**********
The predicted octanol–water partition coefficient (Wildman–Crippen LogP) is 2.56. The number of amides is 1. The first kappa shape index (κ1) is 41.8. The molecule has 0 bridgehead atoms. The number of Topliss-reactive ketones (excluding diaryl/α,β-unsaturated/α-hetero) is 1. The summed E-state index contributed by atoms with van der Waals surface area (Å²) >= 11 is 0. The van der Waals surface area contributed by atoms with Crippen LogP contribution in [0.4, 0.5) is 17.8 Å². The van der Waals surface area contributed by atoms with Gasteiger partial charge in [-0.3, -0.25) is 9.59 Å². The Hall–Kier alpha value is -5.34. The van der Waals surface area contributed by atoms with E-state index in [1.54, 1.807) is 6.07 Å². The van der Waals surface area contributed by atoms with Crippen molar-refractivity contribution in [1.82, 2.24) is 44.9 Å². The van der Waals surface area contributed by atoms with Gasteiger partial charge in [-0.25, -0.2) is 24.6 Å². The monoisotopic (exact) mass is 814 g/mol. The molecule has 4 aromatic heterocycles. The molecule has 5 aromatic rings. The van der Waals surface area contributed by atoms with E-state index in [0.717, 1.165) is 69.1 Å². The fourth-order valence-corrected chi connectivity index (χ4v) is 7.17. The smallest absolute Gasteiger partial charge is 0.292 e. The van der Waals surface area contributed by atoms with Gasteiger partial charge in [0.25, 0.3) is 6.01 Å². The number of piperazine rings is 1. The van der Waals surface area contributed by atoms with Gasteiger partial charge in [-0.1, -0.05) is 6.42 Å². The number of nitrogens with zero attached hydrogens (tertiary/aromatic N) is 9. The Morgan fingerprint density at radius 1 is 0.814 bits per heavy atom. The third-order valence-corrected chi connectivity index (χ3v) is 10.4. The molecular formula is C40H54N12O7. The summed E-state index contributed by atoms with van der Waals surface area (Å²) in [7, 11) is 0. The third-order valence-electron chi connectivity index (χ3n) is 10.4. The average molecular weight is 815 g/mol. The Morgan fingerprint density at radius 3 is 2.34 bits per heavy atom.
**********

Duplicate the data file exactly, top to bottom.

The predicted octanol–water partition coefficient (Wildman–Crippen LogP) is 2.56. The number of amides is 1. The first kappa shape index (κ1) is 41.8. The molecule has 0 bridgehead atoms. The number of Topliss-reactive ketones (excluding diaryl/α,β-unsaturated/α-hetero) is 1. The summed E-state index contributed by atoms with van der Waals surface area (Å²) >= 11 is 0. The van der Waals surface area contributed by atoms with Crippen LogP contribution in [0.4, 0.5) is 17.8 Å². The van der Waals surface area contributed by atoms with Gasteiger partial charge in [-0.3, -0.25) is 9.59 Å². The Hall–Kier alpha value is -5.34. The van der Waals surface area contributed by atoms with E-state index in [1.54, 1.807) is 6.07 Å². The van der Waals surface area contributed by atoms with Crippen molar-refractivity contribution in [1.82, 2.24) is 44.9 Å². The van der Waals surface area contributed by atoms with Gasteiger partial charge in [-0.25, -0.2) is 24.6 Å². The monoisotopic (exact) mass is 814 g/mol. The molecule has 4 aromatic heterocycles. The molecule has 5 aromatic rings. The van der Waals surface area contributed by atoms with E-state index in [0.717, 1.165) is 69.1 Å². The fourth-order valence-corrected chi connectivity index (χ4v) is 7.17. The smallest absolute Gasteiger partial charge is 0.292 e. The van der Waals surface area contributed by atoms with Gasteiger partial charge in [0.25, 0.3) is 6.01 Å². The number of piperazine rings is 1. The van der Waals surface area contributed by atoms with Gasteiger partial charge in [-0.1, -0.05) is 6.42 Å². The number of nitrogens with zero attached hydrogens (tertiary/aromatic N) is 9. The Morgan fingerprint density at radius 1 is 0.814 bits per heavy atom. The third-order valence-corrected chi connectivity index (χ3v) is 10.4. The molecular formula is C40H54N12O7. The summed E-state index contributed by atoms with van der Waals surface area (Å²) in [7, 11) is 0. The third-order valence-electron chi connectivity index (χ3n) is 10.4. The average molecular weight is 815 g/mol. The Morgan fingerprint density at radius 3 is 2.34 bits per heavy atom.